3. Dec 21, 2021: Replaced the Jabra Elite 85t Truly Wireless with the Jabra Elite 7 Pro True Wireless as the Elite 7 Pro offer better overall performance. Also replaced the Razer Opus Wireless with the Razer BlackShark V2 as we haven't yet tested the new variant of the Opus. Replaced the Plantronics BackBeat Pro 2 Wireless 2016 with the Plantronics Voyager 5200 Bluetooth Headset as the BackBeat Pro 2 seem to have been discontinued.

  4. Nov 03, 2021: Added Razer to our recommendations and replaced the Anker SoundCore Liberty Air 2 Truly Wireless with the Anker SoundCore Life P3 Truly Wireless as the P3 offer a better value to most users.

  5. Sep 07, 2021: Replaced the Jaybird Tarah Pro Wireless with the Jaybird Vista 2 Truly Wireless as the Tarah Pro are currently unavailable.

Notable Mentions

  • Bang & Olufsen: Make high-end, fashion-forward headphones that look great but come at a premium price. Products generally perform decently overall but may not provide the best value for everyone.
  • Bowers & Wilkins: Make sturdy, premium headphones that feel exceptionally well-crafted but are expensive and generally don’t perform as well overall as our top picks.
  • Shure: Known for their studio headphones, they make decent closed-backs and high-end IEMs. Worth considering if you’re an audio producer, but Audio-Technica or Beyerdynamic may provide better value for some people.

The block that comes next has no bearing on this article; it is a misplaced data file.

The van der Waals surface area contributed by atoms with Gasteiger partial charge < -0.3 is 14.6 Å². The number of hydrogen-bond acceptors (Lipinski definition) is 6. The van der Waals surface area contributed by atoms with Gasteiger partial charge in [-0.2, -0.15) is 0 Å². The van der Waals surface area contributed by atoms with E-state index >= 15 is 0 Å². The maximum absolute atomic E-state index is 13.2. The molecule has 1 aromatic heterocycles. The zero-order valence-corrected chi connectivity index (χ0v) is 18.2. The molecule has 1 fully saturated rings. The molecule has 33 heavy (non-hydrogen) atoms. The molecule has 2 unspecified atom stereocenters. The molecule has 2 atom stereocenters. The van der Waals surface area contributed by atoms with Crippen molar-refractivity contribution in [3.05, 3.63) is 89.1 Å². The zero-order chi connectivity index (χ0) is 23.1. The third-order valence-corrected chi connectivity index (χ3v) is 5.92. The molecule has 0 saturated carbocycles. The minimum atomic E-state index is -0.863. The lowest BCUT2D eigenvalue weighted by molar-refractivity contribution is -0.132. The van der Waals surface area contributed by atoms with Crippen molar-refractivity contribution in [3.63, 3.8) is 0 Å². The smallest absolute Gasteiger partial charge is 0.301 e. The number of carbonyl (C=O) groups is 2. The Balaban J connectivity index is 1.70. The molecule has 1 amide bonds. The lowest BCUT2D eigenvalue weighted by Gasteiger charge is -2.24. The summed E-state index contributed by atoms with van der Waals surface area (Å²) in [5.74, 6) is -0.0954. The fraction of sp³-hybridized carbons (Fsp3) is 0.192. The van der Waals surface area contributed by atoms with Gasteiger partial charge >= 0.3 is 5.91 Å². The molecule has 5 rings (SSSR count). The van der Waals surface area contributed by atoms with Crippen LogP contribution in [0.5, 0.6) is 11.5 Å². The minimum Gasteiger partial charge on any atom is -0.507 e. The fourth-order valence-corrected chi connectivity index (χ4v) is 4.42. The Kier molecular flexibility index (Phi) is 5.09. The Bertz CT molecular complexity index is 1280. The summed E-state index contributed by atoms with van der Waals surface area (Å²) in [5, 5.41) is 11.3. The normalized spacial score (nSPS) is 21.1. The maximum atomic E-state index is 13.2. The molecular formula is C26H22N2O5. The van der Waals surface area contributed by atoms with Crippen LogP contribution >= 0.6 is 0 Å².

• Koss: Make unique headphones with a retro flair that generally sound decently well-balanced. Unfortunately, they tend to feel plasticky, even considering their budget price.
  • Grado: Make open-back on-ear headphones that have a unique old-school look. They have a distinct sound profile that some enjoy but can feel sharp and lacking in bass.
  • HiFiMan: Make open-back audiophile headphones that generally sound great at a lower cost than bigger-name brands like Sennheiser. However, their quality control isn’t the best, and some units tend to have manufacturing defects.
  • AKG: Known for their variety of open-back models, their headphones tend to sound very balanced. They’re not as diverse a brand as Sennheiser and don’t have the same great build quality as Beyerdynamic, but they’re a solid choice for critical listeners.
  • Focal: Make premium audiophile headphones that are remarkably well-crafted. They tend to have a warm, smooth sound that some listeners prefer, but they lack a fair bit of detail.
  • Samsung: Don't make very many headphones, and their older models had limited compatibility with Apple devices, but their most recent offerings provide great value. See the best Samsung headphones.
  • Mpow: A budget brand like Anker that has some decent sports and noise cancelling models. Their headphones can sound a bit bass-heavy but are generally decently well-balanced enough for most people.
  • Corsair: Make entry-level gaming headsets that sound quite well-balanced and are very well-built. Their microphone quality isn’t quite as good as HyperX’s, but they're worth considering overall.
  • Astro: Make decent gaming headphones at various price points. Their more premium models are great and are worth taking a look at, especially for Xbox gamers. See the best Astro headphones.
  • Turtle Beach: Have a variety of gaming headphones, many of which are good overall but tend to feel rather cheaply made, especially compared to HyperX. See the best Turtle Beach headphones.

All Reviews

Our recommendations above are what we think are currently the best headphone brands and the best headphones available to buy for most people in various price ranges, from 17 different headphone manufacturers.

If you'd like to choose for yourself, here is the list of all our headphone reviews. Be careful not to get caught up in the details. There are no perfect headphones. Personal taste, preference, and listening habits will matter more in your selection.